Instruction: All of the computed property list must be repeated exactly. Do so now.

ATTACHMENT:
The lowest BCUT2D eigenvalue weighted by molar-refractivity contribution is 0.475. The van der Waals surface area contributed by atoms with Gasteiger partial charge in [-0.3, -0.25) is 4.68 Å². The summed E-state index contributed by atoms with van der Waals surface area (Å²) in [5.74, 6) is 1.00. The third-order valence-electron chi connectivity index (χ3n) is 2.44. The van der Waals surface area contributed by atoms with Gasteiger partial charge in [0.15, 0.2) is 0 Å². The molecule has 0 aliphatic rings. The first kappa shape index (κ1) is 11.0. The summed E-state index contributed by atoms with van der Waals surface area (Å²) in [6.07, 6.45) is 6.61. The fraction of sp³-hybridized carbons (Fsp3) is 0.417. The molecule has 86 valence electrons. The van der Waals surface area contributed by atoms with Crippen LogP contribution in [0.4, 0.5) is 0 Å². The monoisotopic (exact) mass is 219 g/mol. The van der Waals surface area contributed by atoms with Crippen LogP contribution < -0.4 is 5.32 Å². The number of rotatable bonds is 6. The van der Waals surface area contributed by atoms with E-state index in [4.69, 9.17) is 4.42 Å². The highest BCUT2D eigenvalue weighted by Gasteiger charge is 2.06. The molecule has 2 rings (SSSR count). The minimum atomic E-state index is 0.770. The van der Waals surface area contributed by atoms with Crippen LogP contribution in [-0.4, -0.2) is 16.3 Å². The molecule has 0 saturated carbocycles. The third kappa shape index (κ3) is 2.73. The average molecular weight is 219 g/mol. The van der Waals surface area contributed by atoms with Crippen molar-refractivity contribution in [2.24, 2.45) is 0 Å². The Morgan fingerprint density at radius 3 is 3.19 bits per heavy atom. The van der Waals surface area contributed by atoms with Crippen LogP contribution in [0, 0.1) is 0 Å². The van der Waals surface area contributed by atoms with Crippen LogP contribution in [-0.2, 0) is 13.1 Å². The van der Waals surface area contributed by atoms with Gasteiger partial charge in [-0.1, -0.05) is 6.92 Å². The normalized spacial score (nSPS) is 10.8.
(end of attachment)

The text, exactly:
The lowest BCUT2D eigenvalue weighted by molar-refractivity contribution is 0.475. The van der Waals surface area contributed by atoms with Gasteiger partial charge in [-0.3, -0.25) is 4.68 Å². The summed E-state index contributed by atoms with van der Waals surface area (Å²) in [5.74, 6) is 1.00. The third-order valence-electron chi connectivity index (χ3n) is 2.44. The van der Waals surface area contributed by atoms with Gasteiger partial charge in [0.15, 0.2) is 0 Å². The molecule has 0 aliphatic rings. The first kappa shape index (κ1) is 11.0. The summed E-state index contributed by atoms with van der Waals surface area (Å²) in [6.07, 6.45) is 6.61. The fraction of sp³-hybridized carbons (Fsp3) is 0.417. The molecule has 86 valence electrons. The van der Waals surface area contributed by atoms with Crippen LogP contribution in [0.4, 0.5) is 0 Å². The monoisotopic (exact) mass is 219 g/mol. The van der Waals surface area contributed by atoms with Crippen LogP contribution < -0.4 is 5.32 Å². The number of rotatable bonds is 6. The van der Waals surface area contributed by atoms with E-state index in [4.69, 9.17) is 4.42 Å². The highest BCUT2D eigenvalue weighted by Gasteiger charge is 2.06. The molecule has 2 rings (SSSR count). The minimum atomic E-state index is 0.770. The van der Waals surface area contributed by atoms with Crippen LogP contribution in [-0.4, -0.2) is 16.3 Å². The molecule has 0 saturated carbocycles. The third kappa shape index (κ3) is 2.73. The average molecular weight is 219 g/mol. The van der Waals surface area contributed by atoms with Crippen molar-refractivity contribution in [2.24, 2.45) is 0 Å². The Morgan fingerprint density at radius 3 is 3.19 bits per heavy atom. The van der Waals surface area contributed by atoms with Crippen LogP contribution in [0, 0.1) is 0 Å². The van der Waals surface area contributed by atoms with Crippen LogP contribution in [-0.2, 0) is 13.1 Å². The van der Waals surface area contributed by atoms with Gasteiger partial charge in [-0.1, -0.05) is 6.92 Å². The normalized spacial score (nSPS) is 10.8.